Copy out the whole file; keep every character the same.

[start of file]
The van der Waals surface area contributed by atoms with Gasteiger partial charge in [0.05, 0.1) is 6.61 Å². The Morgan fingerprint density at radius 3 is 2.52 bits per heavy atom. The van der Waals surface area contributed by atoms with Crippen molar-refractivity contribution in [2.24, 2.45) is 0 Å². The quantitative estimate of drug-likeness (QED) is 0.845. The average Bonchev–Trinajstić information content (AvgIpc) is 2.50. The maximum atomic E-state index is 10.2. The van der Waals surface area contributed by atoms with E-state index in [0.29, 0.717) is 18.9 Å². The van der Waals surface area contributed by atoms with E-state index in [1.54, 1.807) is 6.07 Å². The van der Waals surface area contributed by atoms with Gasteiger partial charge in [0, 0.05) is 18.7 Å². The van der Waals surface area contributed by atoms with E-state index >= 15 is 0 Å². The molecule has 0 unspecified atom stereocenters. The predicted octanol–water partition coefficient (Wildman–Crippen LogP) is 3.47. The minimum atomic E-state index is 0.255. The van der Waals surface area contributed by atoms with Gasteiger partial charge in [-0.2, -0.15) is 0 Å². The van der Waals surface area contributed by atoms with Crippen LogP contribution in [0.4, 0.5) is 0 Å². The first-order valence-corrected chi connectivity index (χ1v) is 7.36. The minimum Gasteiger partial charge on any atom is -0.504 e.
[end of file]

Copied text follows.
The van der Waals surface area contributed by atoms with Gasteiger partial charge in [0.05, 0.1) is 6.61 Å². The Morgan fingerprint density at radius 3 is 2.52 bits per heavy atom. The van der Waals surface area contributed by atoms with Crippen molar-refractivity contribution in [2.24, 2.45) is 0 Å². The quantitative estimate of drug-likeness (QED) is 0.845. The average Bonchev–Trinajstić information content (AvgIpc) is 2.50. The maximum atomic E-state index is 10.2. The van der Waals surface area contributed by atoms with E-state index in [0.29, 0.717) is 18.9 Å². The van der Waals surface area contributed by atoms with E-state index in [1.54, 1.807) is 6.07 Å². The van der Waals surface area contributed by atoms with Gasteiger partial charge in [0, 0.05) is 18.7 Å². The van der Waals surface area contributed by atoms with E-state index >= 15 is 0 Å². The molecule has 0 unspecified atom stereocenters. The predicted octanol–water partition coefficient (Wildman–Crippen LogP) is 3.47. The minimum atomic E-state index is 0.255. The van der Waals surface area contributed by atoms with Gasteiger partial charge in [-0.2, -0.15) is 0 Å². The van der Waals surface area contributed by atoms with Crippen LogP contribution in [0.4, 0.5) is 0 Å². The first-order valence-corrected chi connectivity index (χ1v) is 7.36. The minimum Gasteiger partial charge on any atom is -0.504 e.